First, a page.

1. You’ve changed — but your brand hasn’t
Over time, as your business has grown and the market has developed, you may have experienced change. What you do now, may be very different to what you did when you started.
Apple released its first computer, the Apple II, in 1977. Now it makes market-leading watches, iPads, iPhones and other software, as well as an array of personal computers, built around the user experience. In 1997 it was close to bankruptcy. Now, it’s one of the most successful tech companies in the world.
The Apple logo might seem set in stone, but it’s actually changed considerably over the years to keep accurately representing the ever-changing Apple business. From vibrant, to slick, to future-focused, to streamlined, Apple has transformed with the times.
Apple logo development over time.
When we launched, we were a branding agency called Being Brands. As our business grew over time, we added more to our offering — but this meant our name and logo no longer told the real story of who we were. So, we rebranded our identity while carefully maintaining the brand equity we’d built, to tell the next chapter of our story in a fresh, exciting and relevant way.
Since the change to The Being Group in mid-2020, both our staff and revenue have more than doubled, and we’ve established a permanent office in London.
The Being Group logo development over time.
2. Your competition is leaving you behind
It could be a new competitor entering the market, or an established rival unexpectedly changing tack and making noise. If your hard-won audience is suddenly fleeing your brand for another, it’s clearly time for a rebrand to tell your story in a better way.
Say you own a bicycle company. You’ve always made great bikes. And, just like your competitors, you’re branching out into electric bikes. But your brand was targeted at serious, lycra-clad cyclists — and now you need to show your products are also for a casual, fun, zip to the shop. You could rebrand completely, to show how your business has changed, or you could develop a sub-brand specifically for your electric bikes.
Virgin, which started as a record label, is an excellent example of how a great brand can be anything — Virgin Galactic is its space flight arm, Virgin Atlantic flies between the US and Europe, Virgin Mobile is a phone business, and Virgin Money UK is a bank.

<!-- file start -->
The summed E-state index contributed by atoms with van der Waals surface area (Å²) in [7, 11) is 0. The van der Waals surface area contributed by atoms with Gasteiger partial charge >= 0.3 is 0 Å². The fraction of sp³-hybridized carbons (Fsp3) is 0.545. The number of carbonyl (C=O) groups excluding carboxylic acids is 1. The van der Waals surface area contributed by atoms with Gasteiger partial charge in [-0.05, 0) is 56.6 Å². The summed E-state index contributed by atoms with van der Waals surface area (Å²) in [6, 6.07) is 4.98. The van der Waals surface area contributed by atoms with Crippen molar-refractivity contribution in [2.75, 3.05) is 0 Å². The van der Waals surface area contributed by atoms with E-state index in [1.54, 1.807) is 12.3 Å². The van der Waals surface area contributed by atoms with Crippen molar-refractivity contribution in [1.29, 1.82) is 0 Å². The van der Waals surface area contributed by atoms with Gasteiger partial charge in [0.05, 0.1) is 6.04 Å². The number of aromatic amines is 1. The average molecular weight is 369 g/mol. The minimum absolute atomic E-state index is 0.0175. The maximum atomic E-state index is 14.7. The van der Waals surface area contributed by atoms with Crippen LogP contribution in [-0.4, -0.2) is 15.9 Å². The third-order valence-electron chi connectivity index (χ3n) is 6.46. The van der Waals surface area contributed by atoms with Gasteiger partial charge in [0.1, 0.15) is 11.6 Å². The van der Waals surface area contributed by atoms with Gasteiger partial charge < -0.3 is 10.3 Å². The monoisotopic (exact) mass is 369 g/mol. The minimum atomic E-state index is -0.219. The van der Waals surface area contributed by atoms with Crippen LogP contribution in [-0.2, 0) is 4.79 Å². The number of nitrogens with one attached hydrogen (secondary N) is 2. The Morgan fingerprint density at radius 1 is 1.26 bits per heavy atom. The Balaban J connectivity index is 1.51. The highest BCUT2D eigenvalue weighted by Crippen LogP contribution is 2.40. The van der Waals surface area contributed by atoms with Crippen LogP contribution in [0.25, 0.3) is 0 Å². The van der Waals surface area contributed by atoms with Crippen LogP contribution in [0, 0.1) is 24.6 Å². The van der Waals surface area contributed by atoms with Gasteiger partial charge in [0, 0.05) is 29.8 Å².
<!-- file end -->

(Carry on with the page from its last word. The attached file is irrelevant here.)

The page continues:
3. There’s a new audience or product
Imagine you make the world’s best compasses. You’re the market leader. Then, the first iPhone hits the market with an in-built compass, and everyone loses their minds. You have to reply — or die. Perhaps you branch out into packs, boots, tents and canoes. One true way to show you’ve responded and changed is through a rebrand.
Is your data showing you a new demographic is interested in your product or service? That’s another great opportunity to refresh your branding to appeal to a new audience! Just be careful. The trick is making sure you don’t change so much your brand suddenly holds no meaning for existing customers. You want to grow your market share, not lose loyal consumers to get new ones.
4. Society has changed
Former brands like Uncle Ben’s Rice and Coon Cheese have transformed to Ben’s Original and Cheer Cheese to negate original, harmful stereotypes. At 70 and 85-years-old at the time of the rebrands respectively, it was definitely time to reflect the values of contemporary consumers. Old Spice, Burberry, Harley Davidson and LEGO, are just a few large international businesses that have successfully changed their branding to keep ahead of significant shifts in consumer tastes.
Your business might not be called “The Great Big Offensive Company”, but keep in mind many ideas and images that were once ignored or treated as humorous, even five years ago, may now be upsetting or alienating to modern consumers.
5. It could have been better
When you decide to launch a business, it’s often the hardest you’ve worked in your life. You’re looking after everything — from marketing, to sales, to supply chains, to finance, to hiring. There’s not enough money and not enough time. It’s no surprise then, that brands developed in the early days of a company’s life, often look like they were designed on a kitchen table. (They probably were.)
Businesses mature like people. As they become more sophisticated and contemporary, their branding needs to change too. (You probably wouldn’t wear the clothes you wore in 1996 now, no matter how cool they are.) Your business needs to look and feel like it’s modern and relevant, and that thought, care, planning, strategy and design have gone into creating your brand.